I do, I have the Gelish 18G original lamp for my Gelish products and a Cuccio LED lamp for the Cuccio gels, I’d just prefer to be confident that I’m fully covered by my insurance and that the products are working as they were designed to. It’s expensive to buy a full new system with a lamp but I guess it would be more expensive to get sued!
Supposing you are correct, how does that actually benefit you or fellow nail techs trying to make a living out of ‘doing nails’?
I think you’re focusing on the wrong issues if you’re serious about building your own Nail business.
Anyone can buy a box dye and colour their own hair much more cheaply than visiting a salon. So why do lots of clients still visit a salon to get their hair coloured?
A cheap little car will get you from A to B just the same as an expensive luxury brand car but some people still prefer to purchase the expensive car.
You can buy cheap ingredients from Lidl & Aldi to cook a meal, but sometimes, you’d prefer to eat out at a nice restaurant.
Where did you come up with this?
> "new led technology the variance of the wavelengths on the light spectrum is much lower, probably -5 to 5 nm."
> "Scientifically, this would mean that if a gel is made to cure at 400nm then any uv led lamp would cure it unless there is an issue with the lamp or process itself - hand too far away, dirty lamp, etc."
Wavelength is not affected by hand too far away, dirty lamp.
> "if the industry says you need the lamp that matches the brand then they will expect you to have it. However, I’m just not sure that this is scientifically right. Lamps are expensive and I really think that lots of people are being taken for a ride by companies who have released new gel lamps but said you still need a specific one for their brand."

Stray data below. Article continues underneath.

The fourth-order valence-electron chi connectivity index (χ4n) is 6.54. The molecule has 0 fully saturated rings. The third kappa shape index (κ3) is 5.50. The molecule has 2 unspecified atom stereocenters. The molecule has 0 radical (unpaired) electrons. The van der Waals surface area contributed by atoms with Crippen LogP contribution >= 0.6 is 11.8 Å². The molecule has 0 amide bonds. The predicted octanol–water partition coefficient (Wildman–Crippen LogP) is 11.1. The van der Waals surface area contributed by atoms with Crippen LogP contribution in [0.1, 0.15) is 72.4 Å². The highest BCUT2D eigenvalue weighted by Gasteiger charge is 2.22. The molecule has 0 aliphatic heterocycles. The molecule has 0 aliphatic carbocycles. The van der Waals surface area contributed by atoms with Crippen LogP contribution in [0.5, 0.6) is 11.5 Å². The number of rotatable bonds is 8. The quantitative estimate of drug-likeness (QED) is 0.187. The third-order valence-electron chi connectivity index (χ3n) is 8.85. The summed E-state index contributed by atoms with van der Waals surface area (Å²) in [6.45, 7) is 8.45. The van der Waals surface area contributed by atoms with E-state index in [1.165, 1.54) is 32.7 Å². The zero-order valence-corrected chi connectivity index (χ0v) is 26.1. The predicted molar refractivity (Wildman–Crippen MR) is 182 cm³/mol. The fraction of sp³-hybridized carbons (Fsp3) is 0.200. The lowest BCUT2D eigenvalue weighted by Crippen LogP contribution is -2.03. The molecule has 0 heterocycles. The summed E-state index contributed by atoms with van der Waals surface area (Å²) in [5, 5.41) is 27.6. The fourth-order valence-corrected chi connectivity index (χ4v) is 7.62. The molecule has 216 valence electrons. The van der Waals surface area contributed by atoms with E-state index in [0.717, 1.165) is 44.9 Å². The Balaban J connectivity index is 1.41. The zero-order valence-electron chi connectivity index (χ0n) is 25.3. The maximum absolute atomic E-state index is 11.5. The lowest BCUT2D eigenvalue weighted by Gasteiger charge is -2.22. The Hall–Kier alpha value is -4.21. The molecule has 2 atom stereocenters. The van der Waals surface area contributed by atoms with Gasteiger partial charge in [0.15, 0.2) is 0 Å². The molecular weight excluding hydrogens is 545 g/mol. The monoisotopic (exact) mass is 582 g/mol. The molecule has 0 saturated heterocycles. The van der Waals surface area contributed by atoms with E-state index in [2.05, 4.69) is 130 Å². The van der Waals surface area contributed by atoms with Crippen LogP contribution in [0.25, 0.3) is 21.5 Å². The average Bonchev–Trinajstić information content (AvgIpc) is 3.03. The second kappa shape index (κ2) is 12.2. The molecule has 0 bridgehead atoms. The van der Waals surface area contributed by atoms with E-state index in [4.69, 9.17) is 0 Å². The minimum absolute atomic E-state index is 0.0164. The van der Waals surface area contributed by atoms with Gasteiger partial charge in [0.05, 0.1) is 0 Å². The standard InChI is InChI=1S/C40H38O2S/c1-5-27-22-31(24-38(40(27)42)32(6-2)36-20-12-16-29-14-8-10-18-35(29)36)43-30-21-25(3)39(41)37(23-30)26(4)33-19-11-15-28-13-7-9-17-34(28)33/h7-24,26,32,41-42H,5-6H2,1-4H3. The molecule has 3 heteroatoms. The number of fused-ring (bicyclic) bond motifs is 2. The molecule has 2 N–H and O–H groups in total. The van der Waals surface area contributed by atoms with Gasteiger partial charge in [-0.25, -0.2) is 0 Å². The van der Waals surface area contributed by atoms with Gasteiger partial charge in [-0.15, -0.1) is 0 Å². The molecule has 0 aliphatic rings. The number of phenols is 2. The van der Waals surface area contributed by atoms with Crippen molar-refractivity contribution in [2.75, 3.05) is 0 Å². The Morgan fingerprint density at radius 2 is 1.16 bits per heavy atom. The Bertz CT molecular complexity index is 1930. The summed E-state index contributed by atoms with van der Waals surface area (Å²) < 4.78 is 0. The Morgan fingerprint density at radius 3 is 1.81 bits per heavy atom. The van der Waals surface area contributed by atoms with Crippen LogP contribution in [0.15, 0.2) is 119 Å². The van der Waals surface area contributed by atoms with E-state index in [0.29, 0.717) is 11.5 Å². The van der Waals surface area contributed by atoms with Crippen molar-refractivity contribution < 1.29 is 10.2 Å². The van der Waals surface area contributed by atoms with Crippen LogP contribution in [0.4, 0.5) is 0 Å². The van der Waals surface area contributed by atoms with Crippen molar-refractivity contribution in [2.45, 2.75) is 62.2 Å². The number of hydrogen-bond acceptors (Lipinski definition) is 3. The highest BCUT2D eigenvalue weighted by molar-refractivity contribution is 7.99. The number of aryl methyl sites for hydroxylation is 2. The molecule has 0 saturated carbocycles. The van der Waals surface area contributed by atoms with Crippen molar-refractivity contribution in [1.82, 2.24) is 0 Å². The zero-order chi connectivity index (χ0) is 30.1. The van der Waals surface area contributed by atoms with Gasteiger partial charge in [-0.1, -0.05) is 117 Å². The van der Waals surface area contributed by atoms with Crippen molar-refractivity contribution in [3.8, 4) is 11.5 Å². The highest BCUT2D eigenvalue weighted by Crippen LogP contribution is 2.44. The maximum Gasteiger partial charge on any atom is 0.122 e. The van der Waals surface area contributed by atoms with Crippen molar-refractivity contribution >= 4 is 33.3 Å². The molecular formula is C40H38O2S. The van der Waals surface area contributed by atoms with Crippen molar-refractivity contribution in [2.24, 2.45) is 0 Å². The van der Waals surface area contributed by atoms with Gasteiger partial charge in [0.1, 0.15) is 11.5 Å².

Where are your qualifications or scientific evidence to dispute this?
Perhaps you also dispute this statement by the British Association of Dermatologists:
"make sure that you use the recommended UV lamp for curing, and read the instructions carefully. Using the wrong lamp may mean that the gel polish does not cure properly, and this means an increased chance of allergy. Avoid any direct skin contact with the (meth)acrylate nail product.”
I've written a very complete article which is the top post on this forum. This is based on my experience developing UV gels during the past nine years within our company, employing two chemists and having done significant additional allergy related research myself. If you have any facts that dispute anything that I have written, I would be happy to discuss this.
You are making the same mistake that so many make, including educators and brands. You are ignoring the UV Illuminance generated by the UV/LED lamp - similar to brightness. While UV lamps either generate UV at 365nm and/or 405nm, the UV Illuminance - the amount of UV energy that lands on the nail per m^2, is vastly different. The difference is like tuning a radio to a specific wavelength for a radio station, and having different volume levels.
To be honest, on the nail courses I've been on the tutors only mentioned that it was the wattage of the lamp that was important. And in fact, even some brands just recommend using a lamp with a specific wattage too! So its definitely no wonder nail techs get confused. I think until all educators are on side with this and are actually educated themselves to understand how lamps really work it will be hard to convince some nail techs. Could it be made part of the curriculum? And also more in depth training about allergies?
This misunderstanding is because most brands simply private label their products. This means that they don't have access to a chemist to obtain a better understanding and the factories who sell the products tell them that any UV lamp will cure their gels and GP. This is why those companies who do develop their own products know the truth and recommend that their compatible UV lamp must be used, and those that private label often don't - and many offer multiple UV lamps, none of which have been properly tested for compatibility.
This and information about allergies and how to avoid, is part of some schools curriculum. But there is no national standard, and schools/brands are free to teach what they want. In many cases, this knowledge simply does not exist as they themselves have been poorly educated. It is a cycle of ignorance that unfortunately leaves many NT exposed to developing allergies without understanding why. It is really a scandal, IMHO.
You can obtain more information about allergies and download a short booklet, from www.saynotoallergies.today. I'd also recommend that you follow Doug Schoon on Facebook and buy his books which are packed with useful information.